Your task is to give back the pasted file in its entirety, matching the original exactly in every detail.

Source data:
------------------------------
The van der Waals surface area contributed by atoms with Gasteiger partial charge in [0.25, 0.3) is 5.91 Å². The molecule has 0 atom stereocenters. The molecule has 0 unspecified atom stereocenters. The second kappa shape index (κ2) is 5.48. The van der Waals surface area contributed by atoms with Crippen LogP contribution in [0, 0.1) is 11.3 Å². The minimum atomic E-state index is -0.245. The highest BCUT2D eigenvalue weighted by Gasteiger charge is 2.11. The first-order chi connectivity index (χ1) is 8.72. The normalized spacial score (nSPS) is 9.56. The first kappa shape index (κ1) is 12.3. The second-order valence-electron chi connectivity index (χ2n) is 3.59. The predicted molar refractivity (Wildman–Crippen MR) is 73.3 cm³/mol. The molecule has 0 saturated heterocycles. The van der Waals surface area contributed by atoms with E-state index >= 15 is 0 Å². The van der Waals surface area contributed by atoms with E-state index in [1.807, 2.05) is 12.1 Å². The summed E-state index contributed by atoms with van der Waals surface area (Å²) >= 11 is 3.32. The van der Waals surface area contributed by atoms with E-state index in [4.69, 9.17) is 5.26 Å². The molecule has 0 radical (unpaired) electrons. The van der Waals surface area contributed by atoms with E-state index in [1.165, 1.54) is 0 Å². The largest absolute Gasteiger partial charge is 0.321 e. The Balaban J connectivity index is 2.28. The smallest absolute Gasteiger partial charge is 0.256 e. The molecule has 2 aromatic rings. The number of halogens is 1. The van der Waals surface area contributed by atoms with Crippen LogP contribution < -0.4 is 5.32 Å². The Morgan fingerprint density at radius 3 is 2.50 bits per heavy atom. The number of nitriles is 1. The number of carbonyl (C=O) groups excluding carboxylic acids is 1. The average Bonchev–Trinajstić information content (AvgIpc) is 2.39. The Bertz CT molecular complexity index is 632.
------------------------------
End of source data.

The van der Waals surface area contributed by atoms with Gasteiger partial charge in [0.25, 0.3) is 5.91 Å². The molecule has 0 atom stereocenters. The molecule has 0 unspecified atom stereocenters. The second kappa shape index (κ2) is 5.48. The van der Waals surface area contributed by atoms with Crippen LogP contribution in [0, 0.1) is 11.3 Å². The minimum atomic E-state index is -0.245. The highest BCUT2D eigenvalue weighted by Gasteiger charge is 2.11. The first-order chi connectivity index (χ1) is 8.72. The normalized spacial score (nSPS) is 9.56. The first kappa shape index (κ1) is 12.3. The second-order valence-electron chi connectivity index (χ2n) is 3.59. The predicted molar refractivity (Wildman–Crippen MR) is 73.3 cm³/mol. The molecule has 0 saturated heterocycles. The van der Waals surface area contributed by atoms with E-state index >= 15 is 0 Å². The van der Waals surface area contributed by atoms with E-state index in [1.807, 2.05) is 12.1 Å². The summed E-state index contributed by atoms with van der Waals surface area (Å²) >= 11 is 3.32. The van der Waals surface area contributed by atoms with E-state index in [4.69, 9.17) is 5.26 Å². The molecule has 0 radical (unpaired) electrons. The van der Waals surface area contributed by atoms with E-state index in [1.165, 1.54) is 0 Å². The largest absolute Gasteiger partial charge is 0.321 e. The Balaban J connectivity index is 2.28. The smallest absolute Gasteiger partial charge is 0.256 e. The molecule has 2 aromatic rings. The number of halogens is 1. The van der Waals surface area contributed by atoms with Crippen LogP contribution < -0.4 is 5.32 Å². The Morgan fingerprint density at radius 3 is 2.50 bits per heavy atom. The number of nitriles is 1. The number of carbonyl (C=O) groups excluding carboxylic acids is 1. The average Bonchev–Trinajstić information content (AvgIpc) is 2.39. The Bertz CT molecular complexity index is 632.